Undoubtedly, the U.S. workplace in 2021 will be as complex, if not more so, as what employers are managing today.
Three key areas to watch in the New Year:
The Ever-Changing COVID-19 Best Practices
As treatments come to market (and even a likely vaccine or two), anticipate updated CDC guidance on how long COVID-positive employees should remain away from the workplace and new benchmarks for determining when an employee qualifies as having been exposed. Additionally, expect updated guidance from OSHA (and ADOSH in Arizona) regarding the obligations of employers as it pertains to OSHA’s General Duty clause and keeping workers safe from exposure.
The Diversity, Equity & Inclusion (DEI) Discussion Will Grow … and Deepen
Businesses are wise to review their execution of DEI initiatives to determine the initiatives’ effectiveness and adjust as needed. Employees, consumers and investors expect businesses to manage DEI proactively and to make management decisions that reflect the best interests of a diverse community.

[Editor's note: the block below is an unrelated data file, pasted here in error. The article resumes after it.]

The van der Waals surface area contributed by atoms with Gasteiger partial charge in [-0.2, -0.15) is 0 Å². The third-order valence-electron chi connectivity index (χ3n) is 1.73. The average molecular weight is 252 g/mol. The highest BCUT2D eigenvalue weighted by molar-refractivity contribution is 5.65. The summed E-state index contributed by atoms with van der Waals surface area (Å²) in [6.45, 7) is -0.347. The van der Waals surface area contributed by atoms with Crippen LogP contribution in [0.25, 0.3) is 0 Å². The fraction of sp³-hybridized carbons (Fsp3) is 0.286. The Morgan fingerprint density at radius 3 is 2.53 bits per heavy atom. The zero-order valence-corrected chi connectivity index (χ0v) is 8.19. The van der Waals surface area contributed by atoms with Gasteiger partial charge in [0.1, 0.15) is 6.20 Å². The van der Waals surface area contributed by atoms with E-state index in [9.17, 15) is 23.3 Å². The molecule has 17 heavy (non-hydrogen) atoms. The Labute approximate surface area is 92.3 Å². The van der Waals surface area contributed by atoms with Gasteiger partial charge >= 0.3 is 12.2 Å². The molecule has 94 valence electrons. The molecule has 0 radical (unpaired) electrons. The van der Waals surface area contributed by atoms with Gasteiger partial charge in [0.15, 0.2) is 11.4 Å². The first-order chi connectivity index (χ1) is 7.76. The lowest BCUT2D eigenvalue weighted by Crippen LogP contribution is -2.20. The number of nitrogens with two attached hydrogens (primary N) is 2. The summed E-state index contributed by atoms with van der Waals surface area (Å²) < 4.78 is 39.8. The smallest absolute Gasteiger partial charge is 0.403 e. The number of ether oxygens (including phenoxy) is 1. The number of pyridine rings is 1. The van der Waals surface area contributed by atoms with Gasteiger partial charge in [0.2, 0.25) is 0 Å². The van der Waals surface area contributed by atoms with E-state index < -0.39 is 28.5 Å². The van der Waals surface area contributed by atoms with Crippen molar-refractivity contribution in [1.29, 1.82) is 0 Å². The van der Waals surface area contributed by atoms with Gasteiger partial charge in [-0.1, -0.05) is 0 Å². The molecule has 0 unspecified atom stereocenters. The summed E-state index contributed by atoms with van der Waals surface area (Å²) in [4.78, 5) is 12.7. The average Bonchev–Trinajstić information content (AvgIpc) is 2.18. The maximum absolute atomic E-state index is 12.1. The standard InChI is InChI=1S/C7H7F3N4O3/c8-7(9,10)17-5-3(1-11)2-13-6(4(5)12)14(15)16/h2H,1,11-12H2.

Regardless of the outcome, 2021 is going to be a year of significant legislative adjustments to the workplace. From the potential tax changes (which may or may not change the retirement savings calculus for employees) to ongoing nationwide discussions about employees versus independent contractors, and from significant evolutions in the National Labor Relations Board’s direction to the ongoing pursuit of increased sick leave and minimum wage benefits, the national and state election results will mean new workplace regulations (likely starting mid-2021).
2021 will be a dizzying year on the employment front. Staying ahead of the expected changes is key to ensuring businesses don’t waste money and time on agency enforcement actions, publicity missteps and plaintiff’s litigation.
Eric Knott is a professor of business at ASU’s W. P. Carey School of Business and is the principal at management consulting firm FinePoint HR.